Reputable sources for checking building integrity
- A Code of Compliance (COC) is needed for any unfinished renovations, or extensions and repairs. You should request to see these.
- An Electrical Code of Compliance is required for any new electrical work installed into a home.
- To get house insurance, Electrical Inspections Certificates are often required for properties built pre-1938. If your buyer can't get insurance, they are likely to pull the pin. Best to get it done first.
- Moisture Reports can be sought to satisfy any doubts about the cladding or moisture issues and the Building Officials Institute of NZ has qualified surveyors trained specifically to inspect building cladding and moisture in a property. Why use an Accredited Building Inspector?
- Methamphetamine testing reports are now being requested by buyers (we are finding out more about this).
Buying an apartment or townhouse
Most townhouses and apartments are unit titles governed by a body corporate. Every owner of a unit title automatically belongs to the body corporate when they buy a unit.
The following links go into the nitty gritty of what you need to know about unit or apartment buying - a different beast to buying a free standing property.
- Cross lease titles and Unit Titles are explained here for buyers and sellers to better understand the difference.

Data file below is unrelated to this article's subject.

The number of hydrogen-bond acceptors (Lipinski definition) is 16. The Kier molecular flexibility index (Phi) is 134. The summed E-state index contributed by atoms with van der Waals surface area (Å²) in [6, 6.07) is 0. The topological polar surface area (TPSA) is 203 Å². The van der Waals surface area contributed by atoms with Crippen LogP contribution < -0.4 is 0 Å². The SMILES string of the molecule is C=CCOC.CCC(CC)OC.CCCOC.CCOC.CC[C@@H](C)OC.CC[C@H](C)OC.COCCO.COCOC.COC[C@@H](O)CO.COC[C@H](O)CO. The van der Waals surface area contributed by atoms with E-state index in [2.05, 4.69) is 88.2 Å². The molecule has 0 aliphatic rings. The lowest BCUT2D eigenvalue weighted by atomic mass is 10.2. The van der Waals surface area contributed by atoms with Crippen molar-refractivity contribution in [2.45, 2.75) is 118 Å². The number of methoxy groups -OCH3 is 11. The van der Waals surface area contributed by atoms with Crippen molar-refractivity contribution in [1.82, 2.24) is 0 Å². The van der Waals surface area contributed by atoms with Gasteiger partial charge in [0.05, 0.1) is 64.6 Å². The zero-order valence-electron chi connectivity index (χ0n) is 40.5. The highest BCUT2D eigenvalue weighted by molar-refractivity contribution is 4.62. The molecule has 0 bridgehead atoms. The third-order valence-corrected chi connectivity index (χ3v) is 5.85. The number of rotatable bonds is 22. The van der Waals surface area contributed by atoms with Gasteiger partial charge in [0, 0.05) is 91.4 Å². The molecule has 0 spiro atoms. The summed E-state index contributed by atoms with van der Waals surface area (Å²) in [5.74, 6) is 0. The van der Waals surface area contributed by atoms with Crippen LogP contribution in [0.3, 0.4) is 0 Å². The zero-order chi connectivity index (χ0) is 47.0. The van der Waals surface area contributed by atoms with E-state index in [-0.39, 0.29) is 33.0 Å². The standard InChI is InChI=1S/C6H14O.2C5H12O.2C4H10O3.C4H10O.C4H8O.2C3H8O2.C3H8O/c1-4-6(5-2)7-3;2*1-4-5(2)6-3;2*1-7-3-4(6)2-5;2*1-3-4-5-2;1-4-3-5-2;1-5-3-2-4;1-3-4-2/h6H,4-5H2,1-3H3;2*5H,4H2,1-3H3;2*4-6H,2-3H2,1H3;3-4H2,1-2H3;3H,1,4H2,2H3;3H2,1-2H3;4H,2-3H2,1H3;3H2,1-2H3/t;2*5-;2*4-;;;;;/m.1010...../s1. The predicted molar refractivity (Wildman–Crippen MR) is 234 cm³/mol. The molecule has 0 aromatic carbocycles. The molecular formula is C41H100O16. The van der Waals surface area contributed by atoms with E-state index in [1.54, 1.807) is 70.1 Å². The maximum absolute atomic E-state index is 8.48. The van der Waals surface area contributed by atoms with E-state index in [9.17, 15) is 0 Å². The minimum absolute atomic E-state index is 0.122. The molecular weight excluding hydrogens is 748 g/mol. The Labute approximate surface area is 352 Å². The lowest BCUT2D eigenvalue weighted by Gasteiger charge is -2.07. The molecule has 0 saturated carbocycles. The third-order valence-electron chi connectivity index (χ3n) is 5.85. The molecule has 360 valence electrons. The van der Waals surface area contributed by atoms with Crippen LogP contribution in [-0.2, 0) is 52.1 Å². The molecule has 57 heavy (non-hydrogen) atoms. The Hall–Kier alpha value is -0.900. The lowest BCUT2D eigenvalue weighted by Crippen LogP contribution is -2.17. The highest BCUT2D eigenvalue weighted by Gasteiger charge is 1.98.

- If buying a unit in a unit title, Tenancy Services provides buyers with advice and expectations for buying this type of property.
- Hobanz also has guides on Unit Titles for buyers, explaining bodies corporate, and the Real Estate Authority has a good PDF on this matter.
The Sales and Purchase Agreement and other need-to-knows about buying a house
Architectural drawings or other proof is needed if a house is being marketed as ‘architecturally designed’. If the house you are looking at has not been designed by a registered architect, it has not been architecturally designed.
- Make sure you understand the Sale and Purchase Agreement - the Real Estate Authority has a good explanation. Get any conditions or clauses signed off by your lawyer.
- If you are selling and buying property, download the Sell Smarter Kit for Inexperienced Sellers, available from Agent Finder NZ, an award winning free service that specialises in vetting real estate agents for sellers.
- 11-point due diligence checklist before signing a sales and purchase agreement in New Zealand - a must-read
- If you're buying residential property, make sure you know what your tax obligations will be when you come to sell the property.
- Pre-settlement Inspections of the property are done just prior to settlement to ensure all matters are attended to as per the Sale and Purchase Agreement clauses. This includes the chattels.
- Independent Property Valuation Reports and/or Council Valuation (CV) reports, these are also knowns as RVs.
Understand legal documents before signing anything
Buying real estate is a legal process and it is important to understand legal documentation and other reports, especially before you sign anything.
In real estate, the consequences can be far reaching if things go wrong, so we advise you to seek the advice of a property lawyer, even if you are dealing with a trained and licensed real estate agent.
Remember, the real estate agent is working for the vendor, so buyers need to keep their own counsel.
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- Hiring a tradesperson: Where to start
- When times get tough, sort your dollars and cents
- Check out our Buying a Property category
Article updated February 23, 2021 | About